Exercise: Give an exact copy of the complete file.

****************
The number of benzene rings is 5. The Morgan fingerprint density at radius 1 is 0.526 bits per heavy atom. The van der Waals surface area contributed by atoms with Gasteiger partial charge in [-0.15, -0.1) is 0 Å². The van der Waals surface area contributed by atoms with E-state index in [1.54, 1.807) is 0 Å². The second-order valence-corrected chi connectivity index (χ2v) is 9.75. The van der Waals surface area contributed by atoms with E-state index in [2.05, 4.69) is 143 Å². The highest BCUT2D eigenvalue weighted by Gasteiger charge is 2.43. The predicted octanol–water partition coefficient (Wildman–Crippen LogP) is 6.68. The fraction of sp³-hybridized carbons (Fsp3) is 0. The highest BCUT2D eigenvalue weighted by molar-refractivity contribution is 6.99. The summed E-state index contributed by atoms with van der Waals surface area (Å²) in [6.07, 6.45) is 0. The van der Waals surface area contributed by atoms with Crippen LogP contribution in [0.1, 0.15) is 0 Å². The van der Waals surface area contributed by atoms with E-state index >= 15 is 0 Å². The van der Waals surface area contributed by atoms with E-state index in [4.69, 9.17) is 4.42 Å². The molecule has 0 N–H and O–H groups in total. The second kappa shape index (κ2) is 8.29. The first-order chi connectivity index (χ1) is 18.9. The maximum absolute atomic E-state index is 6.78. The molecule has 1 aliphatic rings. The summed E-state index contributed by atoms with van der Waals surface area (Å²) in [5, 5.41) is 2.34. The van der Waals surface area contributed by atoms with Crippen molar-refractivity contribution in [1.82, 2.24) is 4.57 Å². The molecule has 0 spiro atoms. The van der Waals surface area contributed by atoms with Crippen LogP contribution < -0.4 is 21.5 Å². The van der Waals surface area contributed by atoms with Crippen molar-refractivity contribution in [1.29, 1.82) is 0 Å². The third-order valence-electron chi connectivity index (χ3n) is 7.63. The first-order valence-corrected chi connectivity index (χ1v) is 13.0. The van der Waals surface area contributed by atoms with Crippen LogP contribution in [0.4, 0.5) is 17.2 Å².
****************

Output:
The number of benzene rings is 5. The Morgan fingerprint density at radius 1 is 0.526 bits per heavy atom. The van der Waals surface area contributed by atoms with Gasteiger partial charge in [-0.15, -0.1) is 0 Å². The van der Waals surface area contributed by atoms with E-state index in [1.54, 1.807) is 0 Å². The second-order valence-corrected chi connectivity index (χ2v) is 9.75. The van der Waals surface area contributed by atoms with E-state index in [2.05, 4.69) is 143 Å². The highest BCUT2D eigenvalue weighted by Gasteiger charge is 2.43. The predicted octanol–water partition coefficient (Wildman–Crippen LogP) is 6.68. The fraction of sp³-hybridized carbons (Fsp3) is 0. The highest BCUT2D eigenvalue weighted by molar-refractivity contribution is 6.99. The summed E-state index contributed by atoms with van der Waals surface area (Å²) in [6.07, 6.45) is 0. The van der Waals surface area contributed by atoms with Crippen LogP contribution in [0.1, 0.15) is 0 Å². The van der Waals surface area contributed by atoms with E-state index >= 15 is 0 Å². The van der Waals surface area contributed by atoms with E-state index in [4.69, 9.17) is 4.42 Å². The molecule has 0 N–H and O–H groups in total. The second kappa shape index (κ2) is 8.29. The first-order chi connectivity index (χ1) is 18.9. The maximum absolute atomic E-state index is 6.78. The molecule has 1 aliphatic rings. The summed E-state index contributed by atoms with van der Waals surface area (Å²) in [5, 5.41) is 2.34. The van der Waals surface area contributed by atoms with Crippen molar-refractivity contribution in [1.82, 2.24) is 4.57 Å². The molecule has 0 spiro atoms. The van der Waals surface area contributed by atoms with Crippen LogP contribution < -0.4 is 21.5 Å². The van der Waals surface area contributed by atoms with Crippen molar-refractivity contribution in [1.29, 1.82) is 0 Å². The third-order valence-electron chi connectivity index (χ3n) is 7.63. The first-order valence-corrected chi connectivity index (χ1v) is 13.0. The van der Waals surface area contributed by atoms with Crippen LogP contribution in [0.4, 0.5) is 17.2 Å².